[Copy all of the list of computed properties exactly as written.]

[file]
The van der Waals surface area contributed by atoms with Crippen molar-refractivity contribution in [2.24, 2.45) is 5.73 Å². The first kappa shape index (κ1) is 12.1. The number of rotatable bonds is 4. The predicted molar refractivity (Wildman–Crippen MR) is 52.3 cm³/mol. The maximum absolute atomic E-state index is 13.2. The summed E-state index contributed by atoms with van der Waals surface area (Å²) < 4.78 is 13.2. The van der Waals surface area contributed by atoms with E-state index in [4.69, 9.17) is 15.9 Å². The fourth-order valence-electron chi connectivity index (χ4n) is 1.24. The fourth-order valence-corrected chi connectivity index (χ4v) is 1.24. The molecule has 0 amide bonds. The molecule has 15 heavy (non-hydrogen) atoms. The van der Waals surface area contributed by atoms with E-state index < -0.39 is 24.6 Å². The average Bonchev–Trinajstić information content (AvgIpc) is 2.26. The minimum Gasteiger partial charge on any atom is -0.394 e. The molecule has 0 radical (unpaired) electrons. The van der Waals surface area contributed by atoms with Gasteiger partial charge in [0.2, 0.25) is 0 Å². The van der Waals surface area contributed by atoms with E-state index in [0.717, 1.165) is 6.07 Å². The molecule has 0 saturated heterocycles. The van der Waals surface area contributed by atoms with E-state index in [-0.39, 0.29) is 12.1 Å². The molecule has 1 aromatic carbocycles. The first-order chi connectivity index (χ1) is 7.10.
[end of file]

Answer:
The van der Waals surface area contributed by atoms with Crippen molar-refractivity contribution in [2.24, 2.45) is 5.73 Å². The first kappa shape index (κ1) is 12.1. The number of rotatable bonds is 4. The predicted molar refractivity (Wildman–Crippen MR) is 52.3 cm³/mol. The maximum absolute atomic E-state index is 13.2. The summed E-state index contributed by atoms with van der Waals surface area (Å²) < 4.78 is 13.2. The van der Waals surface area contributed by atoms with E-state index in [4.69, 9.17) is 15.9 Å². The fourth-order valence-electron chi connectivity index (χ4n) is 1.24. The fourth-order valence-corrected chi connectivity index (χ4v) is 1.24. The molecule has 0 amide bonds. The molecule has 15 heavy (non-hydrogen) atoms. The van der Waals surface area contributed by atoms with E-state index < -0.39 is 24.6 Å². The average Bonchev–Trinajstić information content (AvgIpc) is 2.26. The minimum Gasteiger partial charge on any atom is -0.394 e. The molecule has 0 radical (unpaired) electrons. The van der Waals surface area contributed by atoms with Gasteiger partial charge in [0.2, 0.25) is 0 Å². The van der Waals surface area contributed by atoms with E-state index in [0.717, 1.165) is 6.07 Å². The molecule has 0 saturated heterocycles. The van der Waals surface area contributed by atoms with E-state index in [-0.39, 0.29) is 12.1 Å². The molecule has 1 aromatic carbocycles. The first-order chi connectivity index (χ1) is 7.10.